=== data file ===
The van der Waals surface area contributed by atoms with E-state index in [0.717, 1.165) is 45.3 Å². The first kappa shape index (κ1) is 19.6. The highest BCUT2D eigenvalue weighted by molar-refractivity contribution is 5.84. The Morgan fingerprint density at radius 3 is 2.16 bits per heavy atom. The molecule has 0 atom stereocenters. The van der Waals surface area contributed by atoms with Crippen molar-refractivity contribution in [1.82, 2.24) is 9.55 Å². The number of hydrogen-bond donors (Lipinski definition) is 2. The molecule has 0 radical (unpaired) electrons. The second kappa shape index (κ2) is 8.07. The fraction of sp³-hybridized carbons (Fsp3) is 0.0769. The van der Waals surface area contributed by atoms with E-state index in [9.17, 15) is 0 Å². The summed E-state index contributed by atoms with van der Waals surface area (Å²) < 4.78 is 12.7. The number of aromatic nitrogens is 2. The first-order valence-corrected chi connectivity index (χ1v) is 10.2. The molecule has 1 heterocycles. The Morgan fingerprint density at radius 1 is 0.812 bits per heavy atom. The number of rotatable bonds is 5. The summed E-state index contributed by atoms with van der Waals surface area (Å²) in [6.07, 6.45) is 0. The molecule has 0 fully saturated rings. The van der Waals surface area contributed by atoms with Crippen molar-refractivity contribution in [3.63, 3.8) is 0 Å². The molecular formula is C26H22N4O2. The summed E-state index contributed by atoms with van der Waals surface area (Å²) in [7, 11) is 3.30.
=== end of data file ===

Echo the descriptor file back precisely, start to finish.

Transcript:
The van der Waals surface area contributed by atoms with E-state index in [0.717, 1.165) is 45.3 Å². The first kappa shape index (κ1) is 19.6. The highest BCUT2D eigenvalue weighted by molar-refractivity contribution is 5.84. The Morgan fingerprint density at radius 3 is 2.16 bits per heavy atom. The molecule has 0 atom stereocenters. The van der Waals surface area contributed by atoms with Crippen molar-refractivity contribution in [1.82, 2.24) is 9.55 Å². The number of hydrogen-bond donors (Lipinski definition) is 2. The molecule has 0 radical (unpaired) electrons. The second kappa shape index (κ2) is 8.07. The fraction of sp³-hybridized carbons (Fsp3) is 0.0769. The van der Waals surface area contributed by atoms with E-state index in [9.17, 15) is 0 Å². The summed E-state index contributed by atoms with van der Waals surface area (Å²) < 4.78 is 12.7. The number of aromatic nitrogens is 2. The first-order valence-corrected chi connectivity index (χ1v) is 10.2. The molecule has 1 heterocycles. The Morgan fingerprint density at radius 1 is 0.812 bits per heavy atom. The number of rotatable bonds is 5. The summed E-state index contributed by atoms with van der Waals surface area (Å²) in [6.07, 6.45) is 0. The molecule has 0 fully saturated rings. The van der Waals surface area contributed by atoms with Crippen molar-refractivity contribution in [3.63, 3.8) is 0 Å². The molecular formula is C26H22N4O2. The summed E-state index contributed by atoms with van der Waals surface area (Å²) in [7, 11) is 3.30.